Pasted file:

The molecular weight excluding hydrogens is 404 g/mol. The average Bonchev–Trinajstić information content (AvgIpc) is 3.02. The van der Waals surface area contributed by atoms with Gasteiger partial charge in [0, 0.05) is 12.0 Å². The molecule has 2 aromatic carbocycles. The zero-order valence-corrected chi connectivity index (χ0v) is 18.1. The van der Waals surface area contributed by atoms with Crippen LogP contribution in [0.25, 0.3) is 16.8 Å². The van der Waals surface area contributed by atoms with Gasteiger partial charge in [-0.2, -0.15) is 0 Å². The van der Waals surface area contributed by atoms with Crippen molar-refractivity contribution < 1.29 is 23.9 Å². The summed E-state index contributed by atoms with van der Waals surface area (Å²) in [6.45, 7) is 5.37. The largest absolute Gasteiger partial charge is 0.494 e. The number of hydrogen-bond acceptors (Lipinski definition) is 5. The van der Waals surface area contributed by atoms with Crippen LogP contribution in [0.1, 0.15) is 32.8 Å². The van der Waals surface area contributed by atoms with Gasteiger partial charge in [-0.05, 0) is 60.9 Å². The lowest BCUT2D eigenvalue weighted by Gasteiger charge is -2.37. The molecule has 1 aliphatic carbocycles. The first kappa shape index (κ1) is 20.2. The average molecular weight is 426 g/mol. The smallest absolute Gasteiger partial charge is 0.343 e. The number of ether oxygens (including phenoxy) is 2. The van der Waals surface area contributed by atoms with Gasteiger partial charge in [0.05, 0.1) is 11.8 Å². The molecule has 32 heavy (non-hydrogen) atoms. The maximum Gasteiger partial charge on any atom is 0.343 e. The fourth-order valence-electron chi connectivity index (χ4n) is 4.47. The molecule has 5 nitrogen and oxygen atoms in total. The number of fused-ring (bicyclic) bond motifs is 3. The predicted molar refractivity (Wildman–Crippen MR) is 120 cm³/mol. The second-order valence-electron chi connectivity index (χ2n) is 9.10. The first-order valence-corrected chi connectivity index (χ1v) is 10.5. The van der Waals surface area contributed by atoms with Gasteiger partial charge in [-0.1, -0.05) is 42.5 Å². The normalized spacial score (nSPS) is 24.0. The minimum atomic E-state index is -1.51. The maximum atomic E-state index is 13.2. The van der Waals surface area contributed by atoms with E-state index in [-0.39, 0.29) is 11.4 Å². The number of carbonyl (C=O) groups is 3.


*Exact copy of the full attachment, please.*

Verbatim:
The molecular weight excluding hydrogens is 404 g/mol. The average Bonchev–Trinajstić information content (AvgIpc) is 3.02. The van der Waals surface area contributed by atoms with Gasteiger partial charge in [0, 0.05) is 12.0 Å². The molecule has 2 aromatic carbocycles. The zero-order valence-corrected chi connectivity index (χ0v) is 18.1. The van der Waals surface area contributed by atoms with Crippen LogP contribution in [0.25, 0.3) is 16.8 Å². The van der Waals surface area contributed by atoms with Gasteiger partial charge in [-0.2, -0.15) is 0 Å². The van der Waals surface area contributed by atoms with Crippen molar-refractivity contribution < 1.29 is 23.9 Å². The summed E-state index contributed by atoms with van der Waals surface area (Å²) in [6.45, 7) is 5.37. The largest absolute Gasteiger partial charge is 0.494 e. The number of hydrogen-bond acceptors (Lipinski definition) is 5. The van der Waals surface area contributed by atoms with Crippen LogP contribution in [0.1, 0.15) is 32.8 Å². The van der Waals surface area contributed by atoms with Gasteiger partial charge in [-0.05, 0) is 60.9 Å². The lowest BCUT2D eigenvalue weighted by Gasteiger charge is -2.37. The molecule has 1 aliphatic carbocycles. The first kappa shape index (κ1) is 20.2. The average molecular weight is 426 g/mol. The smallest absolute Gasteiger partial charge is 0.343 e. The number of ether oxygens (including phenoxy) is 2. The van der Waals surface area contributed by atoms with Gasteiger partial charge in [0.05, 0.1) is 11.8 Å². The molecule has 32 heavy (non-hydrogen) atoms. The maximum Gasteiger partial charge on any atom is 0.343 e. The fourth-order valence-electron chi connectivity index (χ4n) is 4.47. The molecule has 5 nitrogen and oxygen atoms in total. The number of fused-ring (bicyclic) bond motifs is 3. The predicted molar refractivity (Wildman–Crippen MR) is 120 cm³/mol. The second-order valence-electron chi connectivity index (χ2n) is 9.10. The first-order valence-corrected chi connectivity index (χ1v) is 10.5. The van der Waals surface area contributed by atoms with Gasteiger partial charge in [-0.1, -0.05) is 42.5 Å². The normalized spacial score (nSPS) is 24.0. The minimum atomic E-state index is -1.51. The maximum atomic E-state index is 13.2. The van der Waals surface area contributed by atoms with E-state index in [-0.39, 0.29) is 11.4 Å². The number of carbonyl (C=O) groups is 3.